Last Updated on May 22, 2019 by Novotaste
We interact with the world in multisensory ways. However, we usually engage with technology, advertising, entertainment & with each other using visuals & sound. This is changing due to advances & the integration of sensory ques or inputs into a variety of applications or technologies, such as advertising, art, entertainment, communication etc… As we make these advancements, machines are also progressively gaining more sensory abilities.
Our general understanding of our main five senses is also advancing & there is mounting evidence that they are all interconnected. Many of us have heard or even participated in the famous experiment involving tasting & smelling three different coloured beverages having the exact same flavour profile. Green coloured liquids usually get perceived as lime or green apple & yellow variations are thought to be either banana or lemon. Interestingly enough, by conducting the same experiment, but replacing the different colours with songs or sounds will also have a similar effect. Combining sound & colour variations would ultimately confuse individuals & generate false results.
Wikipedia: A sense is a physiological capacity of organisms that provides data for perception. The senses and their operation, classification, and theory are overlapping topics studied by a variety of fields, most notably neuroscience, cognitive psychology (or cognitive science), and philosophy of perception. The nervous system has a specific sensory nervous system, and a sense organ, or sensor, dedicated to each sense. Humans have a multitude of sensors. Sight (vision), hearing (audition), taste (gustation), smell (olfaction), and touch (somatosensation) are the five traditionally recognized senses. The ability to detect other stimuli beyond those governed by these most broadly recognized senses also exists, and these sensory modalities include temperature (thermoception), kinesthetic sense (proprioception), pain (nociception), balance (equilibrioception), vibration (mechanoreception), and various internal stimuli (e.g. the different chemoreceptors for detecting salt and carbon dioxide concentrations in the blood, or sense of hunger and sense of thirst). However, what constitutes a sense is a matter of some debate, leading to difficulties in defining what exactly a distinct sense is, and where the borders lie between responses to related stimuli.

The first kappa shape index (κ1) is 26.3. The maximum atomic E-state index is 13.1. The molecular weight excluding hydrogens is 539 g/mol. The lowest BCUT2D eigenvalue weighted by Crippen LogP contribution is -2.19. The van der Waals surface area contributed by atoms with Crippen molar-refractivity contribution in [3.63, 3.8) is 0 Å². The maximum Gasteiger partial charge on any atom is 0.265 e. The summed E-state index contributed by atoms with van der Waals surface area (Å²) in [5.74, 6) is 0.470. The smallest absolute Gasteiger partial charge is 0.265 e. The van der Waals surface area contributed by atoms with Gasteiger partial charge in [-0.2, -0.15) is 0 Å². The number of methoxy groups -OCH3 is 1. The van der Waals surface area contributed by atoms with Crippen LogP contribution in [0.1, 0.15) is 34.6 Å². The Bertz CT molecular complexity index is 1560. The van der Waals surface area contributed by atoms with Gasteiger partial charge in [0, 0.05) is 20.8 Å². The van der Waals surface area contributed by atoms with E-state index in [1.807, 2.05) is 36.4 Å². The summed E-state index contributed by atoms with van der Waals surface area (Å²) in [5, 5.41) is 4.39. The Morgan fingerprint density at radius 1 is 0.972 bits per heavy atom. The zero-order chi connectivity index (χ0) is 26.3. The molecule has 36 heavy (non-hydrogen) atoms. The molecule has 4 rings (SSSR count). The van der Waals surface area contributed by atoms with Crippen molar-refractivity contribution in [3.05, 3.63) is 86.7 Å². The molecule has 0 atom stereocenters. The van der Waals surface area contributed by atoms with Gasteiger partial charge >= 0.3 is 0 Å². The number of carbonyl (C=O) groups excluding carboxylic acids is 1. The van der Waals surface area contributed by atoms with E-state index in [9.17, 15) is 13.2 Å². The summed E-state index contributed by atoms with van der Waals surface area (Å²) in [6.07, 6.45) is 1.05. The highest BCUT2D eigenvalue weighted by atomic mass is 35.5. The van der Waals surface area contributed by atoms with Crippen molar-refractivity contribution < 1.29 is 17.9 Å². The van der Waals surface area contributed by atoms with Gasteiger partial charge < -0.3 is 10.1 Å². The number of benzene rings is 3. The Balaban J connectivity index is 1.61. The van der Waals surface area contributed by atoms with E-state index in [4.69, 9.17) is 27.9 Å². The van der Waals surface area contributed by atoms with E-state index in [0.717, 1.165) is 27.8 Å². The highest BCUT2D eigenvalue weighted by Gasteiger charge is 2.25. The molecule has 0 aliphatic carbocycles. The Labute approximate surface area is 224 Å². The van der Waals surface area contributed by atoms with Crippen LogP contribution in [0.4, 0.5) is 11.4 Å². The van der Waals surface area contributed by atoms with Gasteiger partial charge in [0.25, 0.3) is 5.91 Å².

Flavour systems are multisensory by default, since smell & taste are interrelated. However, flavours can also contribute other sensory attributes, such as hot & cold sensations. These elements can enhance a flavour profile, bring more complexity & produce added sensations to a variety of applications. The synergy between hot & cold sensations is also quite interesting because they can partially cancel each other out & at low levels, they take time to be properly perceived.
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Flavours & edible scents are starting to be used in a variety of different applications, services & being integrated into a variety of technologies. The driving force for this is the quest to make “man-made” things more interactive, authentic & multisensory. Another reason why flavours & edible scents are being progressively used in new ways is because they have the powerful ability to evoke stronger emotions & memories. Memorable moments are often infused with a variety of sensory stimuli that usually involve smell & taste.